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BSE: How risky is it to drink milk?
Prion proteins found in commercial milk
Schlieren (ots) - In a first-time global breakthrough, a Swiss start-up firm has succeeded in detecting prion proteins in the milk of humans, cows, sheep, and goats. This again raises the question of a "mad cow disease" risk from drinking milk. Tests are underway to verify disease-causing prions in milk.
Prions are known to be causes of neurological conditions such as Mad Cow disease (BSE) and Creutzfeldt-Jakob disease in human beings. The causative agent destroys the central nervous system in humans and animals. It is known that prions can also emerge in body fluids such as blood and be transferred by them. In the past it was difficult to estimate the risk of an infection through blood transfusion or drinking milk, since the concentration of prions in body fluids is very low; nor is there a sensitive method to identify prions. Moreover, the incubation time for infection in human beings can take 10 years or longer.
Prion proteins in milk from the supermarket
From a consumer standpoint, milk and milk products were regarded as safe up till now. But this situation could change, since a team of scientists from the biotechnology firm Alicon AG, headquartered at Schlieren in Canton Zurich, has managed for the first time to detect prion proteins in the milk of human beings, cows, sheep, and goats. Using Alicon's new technology, prion proteins were even found in homogenized and pasteurized milk on supermarket shelves, as reported recently in the international science journal Public Library of Science (PLoS ONE)(1).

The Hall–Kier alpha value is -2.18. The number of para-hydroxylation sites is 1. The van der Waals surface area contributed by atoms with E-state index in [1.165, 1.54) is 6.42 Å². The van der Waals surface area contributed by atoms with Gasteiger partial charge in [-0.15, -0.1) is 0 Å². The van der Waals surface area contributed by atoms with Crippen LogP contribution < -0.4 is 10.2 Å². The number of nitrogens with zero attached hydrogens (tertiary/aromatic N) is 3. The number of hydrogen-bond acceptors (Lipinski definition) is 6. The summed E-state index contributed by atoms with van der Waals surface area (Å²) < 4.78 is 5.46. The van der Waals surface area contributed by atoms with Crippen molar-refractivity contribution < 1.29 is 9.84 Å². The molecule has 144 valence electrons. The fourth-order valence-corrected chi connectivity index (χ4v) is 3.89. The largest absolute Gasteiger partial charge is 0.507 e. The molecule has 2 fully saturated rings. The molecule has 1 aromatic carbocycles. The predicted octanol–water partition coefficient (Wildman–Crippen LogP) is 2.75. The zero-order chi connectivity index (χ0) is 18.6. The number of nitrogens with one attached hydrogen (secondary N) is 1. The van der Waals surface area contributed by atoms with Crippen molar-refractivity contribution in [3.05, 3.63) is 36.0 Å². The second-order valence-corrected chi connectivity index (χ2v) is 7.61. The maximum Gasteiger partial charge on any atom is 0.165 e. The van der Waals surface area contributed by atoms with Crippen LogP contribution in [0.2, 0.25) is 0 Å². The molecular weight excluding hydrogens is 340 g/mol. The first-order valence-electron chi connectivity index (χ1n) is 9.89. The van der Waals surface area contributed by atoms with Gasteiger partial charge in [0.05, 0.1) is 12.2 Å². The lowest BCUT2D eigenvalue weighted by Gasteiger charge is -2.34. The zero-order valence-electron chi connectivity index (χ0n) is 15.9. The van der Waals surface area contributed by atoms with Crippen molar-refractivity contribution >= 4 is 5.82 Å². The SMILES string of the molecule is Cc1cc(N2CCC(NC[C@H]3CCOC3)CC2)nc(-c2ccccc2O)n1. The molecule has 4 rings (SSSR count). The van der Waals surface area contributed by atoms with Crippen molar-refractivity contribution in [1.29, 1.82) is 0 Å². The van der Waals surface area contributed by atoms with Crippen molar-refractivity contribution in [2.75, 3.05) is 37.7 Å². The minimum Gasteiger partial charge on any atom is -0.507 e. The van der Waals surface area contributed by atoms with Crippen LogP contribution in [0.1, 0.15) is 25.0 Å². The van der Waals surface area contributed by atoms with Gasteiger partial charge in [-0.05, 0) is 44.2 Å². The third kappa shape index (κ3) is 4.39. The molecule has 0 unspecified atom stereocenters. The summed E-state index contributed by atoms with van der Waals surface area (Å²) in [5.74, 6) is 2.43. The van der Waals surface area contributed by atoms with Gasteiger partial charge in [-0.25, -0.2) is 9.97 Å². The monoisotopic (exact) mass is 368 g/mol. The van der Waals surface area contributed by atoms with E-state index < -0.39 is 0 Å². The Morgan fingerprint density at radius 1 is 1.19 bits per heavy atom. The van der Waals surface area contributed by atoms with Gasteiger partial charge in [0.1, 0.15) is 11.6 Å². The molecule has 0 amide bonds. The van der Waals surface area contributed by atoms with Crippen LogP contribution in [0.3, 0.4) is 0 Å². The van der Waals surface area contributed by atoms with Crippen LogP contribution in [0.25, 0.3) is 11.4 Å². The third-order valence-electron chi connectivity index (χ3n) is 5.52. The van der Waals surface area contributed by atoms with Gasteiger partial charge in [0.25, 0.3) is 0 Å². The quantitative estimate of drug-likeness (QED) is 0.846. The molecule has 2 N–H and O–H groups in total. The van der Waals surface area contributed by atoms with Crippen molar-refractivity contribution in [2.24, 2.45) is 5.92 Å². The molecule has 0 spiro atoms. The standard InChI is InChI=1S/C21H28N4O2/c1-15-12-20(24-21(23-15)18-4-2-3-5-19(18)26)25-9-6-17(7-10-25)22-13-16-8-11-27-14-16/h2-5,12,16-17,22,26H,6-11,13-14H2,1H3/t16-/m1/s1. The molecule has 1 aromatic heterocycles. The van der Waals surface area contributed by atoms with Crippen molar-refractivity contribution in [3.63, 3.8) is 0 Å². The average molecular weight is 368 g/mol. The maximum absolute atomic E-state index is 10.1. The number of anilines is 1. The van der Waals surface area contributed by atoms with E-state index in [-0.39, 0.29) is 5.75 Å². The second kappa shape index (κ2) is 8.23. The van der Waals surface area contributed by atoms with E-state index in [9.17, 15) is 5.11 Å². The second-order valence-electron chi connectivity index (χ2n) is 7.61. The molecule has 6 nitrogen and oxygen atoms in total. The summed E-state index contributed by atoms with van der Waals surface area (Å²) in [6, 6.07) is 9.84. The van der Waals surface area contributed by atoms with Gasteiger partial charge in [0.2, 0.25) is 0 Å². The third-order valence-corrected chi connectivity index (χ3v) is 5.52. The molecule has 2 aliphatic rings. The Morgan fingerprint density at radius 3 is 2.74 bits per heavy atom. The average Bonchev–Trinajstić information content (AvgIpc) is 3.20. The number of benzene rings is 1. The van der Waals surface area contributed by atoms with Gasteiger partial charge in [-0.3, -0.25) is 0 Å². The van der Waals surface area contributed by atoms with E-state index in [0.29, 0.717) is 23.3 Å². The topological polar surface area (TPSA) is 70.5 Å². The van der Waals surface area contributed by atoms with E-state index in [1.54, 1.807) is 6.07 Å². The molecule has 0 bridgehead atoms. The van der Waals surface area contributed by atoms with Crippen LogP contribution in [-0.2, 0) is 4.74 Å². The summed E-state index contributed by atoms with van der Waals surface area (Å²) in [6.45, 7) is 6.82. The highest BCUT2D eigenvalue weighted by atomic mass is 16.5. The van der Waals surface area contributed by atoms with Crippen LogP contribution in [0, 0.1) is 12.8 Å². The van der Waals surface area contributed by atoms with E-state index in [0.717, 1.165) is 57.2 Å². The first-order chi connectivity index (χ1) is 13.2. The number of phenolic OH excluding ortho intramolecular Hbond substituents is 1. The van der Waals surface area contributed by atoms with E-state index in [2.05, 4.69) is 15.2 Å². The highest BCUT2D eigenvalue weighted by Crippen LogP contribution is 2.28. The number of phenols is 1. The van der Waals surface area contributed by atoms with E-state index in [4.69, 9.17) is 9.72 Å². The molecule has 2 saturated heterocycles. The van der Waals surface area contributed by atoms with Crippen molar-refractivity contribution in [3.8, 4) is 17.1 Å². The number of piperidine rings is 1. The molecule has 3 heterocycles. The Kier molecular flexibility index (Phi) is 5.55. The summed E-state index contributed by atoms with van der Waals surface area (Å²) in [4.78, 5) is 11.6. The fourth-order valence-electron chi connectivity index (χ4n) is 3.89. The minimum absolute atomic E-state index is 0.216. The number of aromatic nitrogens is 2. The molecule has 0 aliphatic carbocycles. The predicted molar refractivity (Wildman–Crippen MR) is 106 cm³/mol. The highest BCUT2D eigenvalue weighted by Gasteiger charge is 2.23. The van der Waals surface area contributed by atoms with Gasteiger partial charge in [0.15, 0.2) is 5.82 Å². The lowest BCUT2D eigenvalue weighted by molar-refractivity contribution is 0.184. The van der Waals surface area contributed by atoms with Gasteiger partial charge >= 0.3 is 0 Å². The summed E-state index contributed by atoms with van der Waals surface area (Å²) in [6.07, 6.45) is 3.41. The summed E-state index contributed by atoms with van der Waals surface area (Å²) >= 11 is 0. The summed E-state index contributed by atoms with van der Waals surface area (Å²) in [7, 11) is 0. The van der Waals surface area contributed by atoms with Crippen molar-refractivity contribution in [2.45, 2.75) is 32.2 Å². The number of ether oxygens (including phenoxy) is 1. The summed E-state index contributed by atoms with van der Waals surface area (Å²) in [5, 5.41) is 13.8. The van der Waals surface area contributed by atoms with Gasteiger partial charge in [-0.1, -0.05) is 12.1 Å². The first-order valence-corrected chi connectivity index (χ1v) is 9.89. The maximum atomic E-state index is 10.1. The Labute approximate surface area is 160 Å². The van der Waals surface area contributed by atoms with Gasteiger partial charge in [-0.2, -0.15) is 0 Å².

In the case of the prion proteins detected, it is highly likely that they were of the normal variety posing no danger to health. However, the occurrence of the normal variety could mean that the milk of cows already infected with BSE also contains infectious prion proteins [i.e., prions] of the disease-causing variety. Alicon's head of research, Dr. Ralph Zahn, comments: "So far there has been no scientific basis for assuming that only 'healthy' prion proteins are present in milk and those causing disease were not."
Hence, beside blood and urine, milk is another body fluid in which prions causing disease could be present. As an American team of scientists has shown recently, infectious prions even arise in saliva.
Further research with infected animals
This finding coincides with a study conducted recently in this field by a Swiss prion researcher Adriano Aguzzi, an internationally recognized specialist. Aguzzi's research team at the University of Zurich showed that inflamed udder tissue found in sheep diseased with scrapie (a prion-induced ovine disease) actually contains infectious prions. The Alicon team is now continuing research work on the milk of infected animals. Research findings will show if milk is a potential carrier of BSE.
A possible answer to such a threat is introduction of a live BSE test and simultaneous scanning of dairy cows with BSE at an early stage. Alicon is offering the equipment needed for this. At present its team is working on completion of a rapid test to identify prions in milk and milk products.
Thumbnail sketch of Alicon AG
The biotechnology firm Alicon AG is a successful spin-off from the Swiss Federal Institute of Technology in Zurich. Alicon AG was founded in 2004 and specializes in innovative technologies to identify and filter prions.
In the diagnostics sector, Alicon concentrates on development and marketing of the first BSE live test. It seeks to increase bio-security in meat and milk products.
Alicon is developing filtration-technology products to remove prions from body fluids such as blood plasma and urine. These will increase bio-security in medications.
Alicon technology is patented worldwide and allows the firm to market it exclusively worldwide.
(1) Sources Franscini, N, A.E. Gedaily, U. Matthey, S. Franitza, M. Sy, et al. (2006) Prion Protein in Milk. PLoS ONE 1(1): e71. doi:10.1371/journal.pone.0000071
ots Originaltext: Alicon AG